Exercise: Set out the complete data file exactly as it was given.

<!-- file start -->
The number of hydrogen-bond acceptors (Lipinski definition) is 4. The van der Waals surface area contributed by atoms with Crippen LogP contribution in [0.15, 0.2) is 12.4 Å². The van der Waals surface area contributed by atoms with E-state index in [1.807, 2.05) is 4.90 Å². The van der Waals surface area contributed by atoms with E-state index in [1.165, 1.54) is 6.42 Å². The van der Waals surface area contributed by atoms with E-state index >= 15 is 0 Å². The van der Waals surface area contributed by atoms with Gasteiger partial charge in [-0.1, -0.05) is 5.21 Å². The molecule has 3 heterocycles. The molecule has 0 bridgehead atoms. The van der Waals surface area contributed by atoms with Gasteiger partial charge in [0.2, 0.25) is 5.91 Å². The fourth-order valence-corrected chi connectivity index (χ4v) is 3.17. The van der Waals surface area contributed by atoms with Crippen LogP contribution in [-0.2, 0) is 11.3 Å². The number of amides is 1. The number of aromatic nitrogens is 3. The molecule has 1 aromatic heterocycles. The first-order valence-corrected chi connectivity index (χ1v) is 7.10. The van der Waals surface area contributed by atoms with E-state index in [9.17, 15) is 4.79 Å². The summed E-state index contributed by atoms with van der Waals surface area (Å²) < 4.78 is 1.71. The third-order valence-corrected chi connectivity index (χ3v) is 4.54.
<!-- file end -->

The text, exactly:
The number of hydrogen-bond acceptors (Lipinski definition) is 4. The van der Waals surface area contributed by atoms with Crippen LogP contribution in [0.15, 0.2) is 12.4 Å². The van der Waals surface area contributed by atoms with E-state index in [1.807, 2.05) is 4.90 Å². The van der Waals surface area contributed by atoms with E-state index in [1.165, 1.54) is 6.42 Å². The van der Waals surface area contributed by atoms with E-state index >= 15 is 0 Å². The van der Waals surface area contributed by atoms with Gasteiger partial charge in [-0.1, -0.05) is 5.21 Å². The molecule has 3 heterocycles. The molecule has 0 bridgehead atoms. The van der Waals surface area contributed by atoms with Gasteiger partial charge in [0.2, 0.25) is 5.91 Å². The fourth-order valence-corrected chi connectivity index (χ4v) is 3.17. The van der Waals surface area contributed by atoms with Crippen LogP contribution in [-0.2, 0) is 11.3 Å². The number of amides is 1. The number of aromatic nitrogens is 3. The molecule has 1 aromatic heterocycles. The first-order valence-corrected chi connectivity index (χ1v) is 7.10. The van der Waals surface area contributed by atoms with E-state index in [9.17, 15) is 4.79 Å². The summed E-state index contributed by atoms with van der Waals surface area (Å²) < 4.78 is 1.71. The third-order valence-corrected chi connectivity index (χ3v) is 4.54.